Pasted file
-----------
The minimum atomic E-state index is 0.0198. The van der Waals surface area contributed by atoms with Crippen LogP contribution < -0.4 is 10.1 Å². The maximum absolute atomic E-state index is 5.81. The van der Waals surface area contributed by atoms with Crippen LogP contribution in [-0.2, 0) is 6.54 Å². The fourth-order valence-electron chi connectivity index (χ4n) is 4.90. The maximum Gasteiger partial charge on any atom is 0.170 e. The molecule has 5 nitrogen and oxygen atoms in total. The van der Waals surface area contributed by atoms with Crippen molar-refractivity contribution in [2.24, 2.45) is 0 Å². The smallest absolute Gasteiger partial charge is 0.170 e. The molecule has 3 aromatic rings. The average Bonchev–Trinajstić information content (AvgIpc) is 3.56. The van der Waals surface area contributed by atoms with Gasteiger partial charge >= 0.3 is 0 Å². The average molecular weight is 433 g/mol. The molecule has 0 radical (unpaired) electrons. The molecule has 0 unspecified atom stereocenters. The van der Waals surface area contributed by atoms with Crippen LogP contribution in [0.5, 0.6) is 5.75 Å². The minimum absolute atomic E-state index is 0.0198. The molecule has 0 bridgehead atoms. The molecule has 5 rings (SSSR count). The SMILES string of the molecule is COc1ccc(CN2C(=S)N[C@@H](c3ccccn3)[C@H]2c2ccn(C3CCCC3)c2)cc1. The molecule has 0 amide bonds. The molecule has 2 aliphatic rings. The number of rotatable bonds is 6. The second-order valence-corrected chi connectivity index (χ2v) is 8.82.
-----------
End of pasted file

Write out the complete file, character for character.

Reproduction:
The minimum atomic E-state index is 0.0198. The van der Waals surface area contributed by atoms with Crippen LogP contribution < -0.4 is 10.1 Å². The maximum absolute atomic E-state index is 5.81. The van der Waals surface area contributed by atoms with Crippen LogP contribution in [-0.2, 0) is 6.54 Å². The fourth-order valence-electron chi connectivity index (χ4n) is 4.90. The maximum Gasteiger partial charge on any atom is 0.170 e. The molecule has 5 nitrogen and oxygen atoms in total. The van der Waals surface area contributed by atoms with Crippen molar-refractivity contribution in [2.24, 2.45) is 0 Å². The smallest absolute Gasteiger partial charge is 0.170 e. The molecule has 3 aromatic rings. The average Bonchev–Trinajstić information content (AvgIpc) is 3.56. The van der Waals surface area contributed by atoms with Gasteiger partial charge >= 0.3 is 0 Å². The average molecular weight is 433 g/mol. The molecule has 0 radical (unpaired) electrons. The molecule has 0 unspecified atom stereocenters. The van der Waals surface area contributed by atoms with Crippen LogP contribution in [0.5, 0.6) is 5.75 Å². The minimum absolute atomic E-state index is 0.0198. The molecule has 0 bridgehead atoms. The molecule has 5 rings (SSSR count). The SMILES string of the molecule is COc1ccc(CN2C(=S)N[C@@H](c3ccccn3)[C@H]2c2ccn(C3CCCC3)c2)cc1. The molecule has 0 amide bonds. The molecule has 2 aliphatic rings. The number of rotatable bonds is 6. The second-order valence-corrected chi connectivity index (χ2v) is 8.82.